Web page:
I know that you were not writing to those causing the suffering. I imagine that would be a very different letter. You were writing to people being persecuted. People who did not have power over their own situations. Perhaps the options you saw for these people were to lash out against the authorities or meekly accept them. And maybe, in some of these cases, your assessment was right.
I get that it seems safer, better, for your fellow Christians to lay low and not cause any problems.
But I keep thinking about things I have heard and read from African-American parents lately. About the efforts among many parents of color to teach their children to simply comply with authority so that they do not get arrested–or even shot. And how young black men keep getting shot by police anyway.
I think that to follow in Christ’s steps is not to simply accept suffering, but to transform the oppressive structures that cause suffering in the first place. To turn the other cheek and walk the extra mile–not out of some desperate sense of self-preservation, but as a way to claim power within oppressive structures, as a way to subvert the persecutors.
Perhaps there are situations where it is best to simply endure. But not always. Perhaps subversion sometimes involves an acceptance of suffering. But not always.
And then Peter. Dear Peter. We get to the part about women.
*Wives, in the same way, accept the authority of your husbands, so that, even if some of them do not obey the word, they may be won over without a word by their wives’ conduct, when they see the purity and reverence of your lives.
Believe it or not, a lot of people now don’t think that husbands have authority over wives. Many consider marriage to be an equal partnership of mutual respect and decision-making. I guess that’s hard for you to understand from your context, but think about how things were developing in the early church–with Jesus valuing the partnership and testimony of women; Paul welcoming Priscilla into leadership in the church; and maybe you had a chance to read some of Paul’s letters: “in Christ there is neither Jew nor Greek, slave nor free, male nor female.”
You are, I presume, primarily talking to women who have come to believe in Jesus while their husbands do not. The idea is that the wives should not be rude or condemning about their new faith, should not, as we say these days, beat anyone over the head with the Bible. So, while I don’t really like this as marriage advice, it’s not bad guidance for evangelism: “that they may be won over without a word . . . when they see the purity and reverence of our lives.”
Of course, you give women a very specific picture of what purity and reverence should look like:
Do not adorn yourselves outwardly by braiding your hair, and by wearing gold ornaments or fine clothing; rather, let your adornment be the inner self with the lasting beauty of a gentle and quiet spirit, which is very precious in God’s sight.
You might be surprised to see the hairstyles and jewelry and clothing of the women in our church today. But even though we don’t follow your exact words here, we still believe the basis of what you are saying–and believe it is true for women and men. That our inner selves are more important–to us and to God–than external adornments; that beauty of spirit should be cultivated above physical beauty.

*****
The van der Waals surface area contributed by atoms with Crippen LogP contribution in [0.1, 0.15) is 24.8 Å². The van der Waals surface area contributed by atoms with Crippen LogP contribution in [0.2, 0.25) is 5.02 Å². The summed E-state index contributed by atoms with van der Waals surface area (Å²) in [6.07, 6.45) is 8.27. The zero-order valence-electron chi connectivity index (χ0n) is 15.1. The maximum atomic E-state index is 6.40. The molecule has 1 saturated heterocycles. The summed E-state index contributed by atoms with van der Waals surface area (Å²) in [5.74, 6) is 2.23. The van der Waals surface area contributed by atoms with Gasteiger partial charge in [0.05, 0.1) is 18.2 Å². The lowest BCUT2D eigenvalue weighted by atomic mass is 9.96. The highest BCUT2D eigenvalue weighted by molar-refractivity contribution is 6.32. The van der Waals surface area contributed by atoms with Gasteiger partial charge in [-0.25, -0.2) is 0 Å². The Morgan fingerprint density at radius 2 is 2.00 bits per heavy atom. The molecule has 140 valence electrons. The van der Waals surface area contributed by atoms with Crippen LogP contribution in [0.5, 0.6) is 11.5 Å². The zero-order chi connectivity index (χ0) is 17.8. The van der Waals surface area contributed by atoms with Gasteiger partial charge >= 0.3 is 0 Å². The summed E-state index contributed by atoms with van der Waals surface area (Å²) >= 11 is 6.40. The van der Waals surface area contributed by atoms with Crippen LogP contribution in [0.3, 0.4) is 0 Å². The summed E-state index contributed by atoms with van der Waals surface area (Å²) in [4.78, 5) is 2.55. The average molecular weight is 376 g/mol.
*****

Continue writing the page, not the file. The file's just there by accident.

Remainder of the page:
Sometimes that beautiful spirit is gentle and quiet. Sometimes the beautiful spirit is a little more energetic and outspoken–like Jesus was. Surely you knew beautiful and faithful women who were not necessarily quiet. Even Sarah, who you mention as an example of a good wife, laughed at God’s promise and then lied to her husband about laughing.
I am glad that you put a little responsibility on the husbands here as well:
*Husbands, in the same way, show consideration for your wives in your life together, paying honor to the woman as the weaker sex, since they too are also heirs of the gracious gift of life—so that nothing may hinder your prayers.
What I want to focus on here is that phrase “the weaker sex.” I maybe shouldn’t admit this since I am a pacifist pastor, but when I read that I kind of want to punch you in the face. But then I take a deep breath and think about the first century. I know that that “weaker sex” line was just a statement of what everybody understood to be true. That was the given, not the controversy.
The controversy, the part that probably made people in your day want to punch you in the face, was the statement that women “are also heirs of the gracious gift of life.” For the people you thought you were writing this letter to, “heir” and “son” were basically synonyms. How can women–especially married women–be heirs? It was against human law for wives to receive an inheritance from their fathers, but you say that God the Father considers women equal heirs with men of the divine inheritance of life.
I bet that irritated some folks back then. Just like your “weaker sex” line irritates some of us today. Poor Peter, you just can’t make everyone happy.
Well, there is certainly more to say, but this letter is getting kind of long. You should probably know that nobody knows what you are talking about when you say:
*Jesus went and made a proclamation to the spirits in prison.
Apparently it’s a story your people knew. But we’re at a loss. I imagine you have to field lots of questions about this from people walking into those pearly gates.
And I should also say that even though so many things are different for us today, the church is still made up of flawed and holy human beings who need to be reminded of the basics:
* Above all, maintain constant love for one another, for love covers a multitude of sins. Be hospitable to one another without complaining. Like good stewards of the manifold grace of God, serve one another with whatever gift each of you has received. Whoever speaks must do so as one speaking the very words of God; whoever serves must do so with the strength that God supplies, so that God may be glorified in all things through Jesus Christ.
So thank you, Peter, for your words. For the ones I love and the ones I don’t love so much. Thank you for tending to Christ’s church in the time that you were called in the best way you knew how. And on behalf of all of us trying to be church today, trying to follow the hard and holy way of Jesus together, thank you for reminding us of God’s promise to all of us–around the world and across the ages:
*The God of all grace, who has called you to eternal glory in Christ, will restore, support, strengthen, and establish you. To him be the power forever and ever. Amen.
1“The First Letter of Peter.” Donald Senior. The New Interpreter’s Study Bible, ed. Walter Harrelson. Abingdon Press: Nashville. 2181.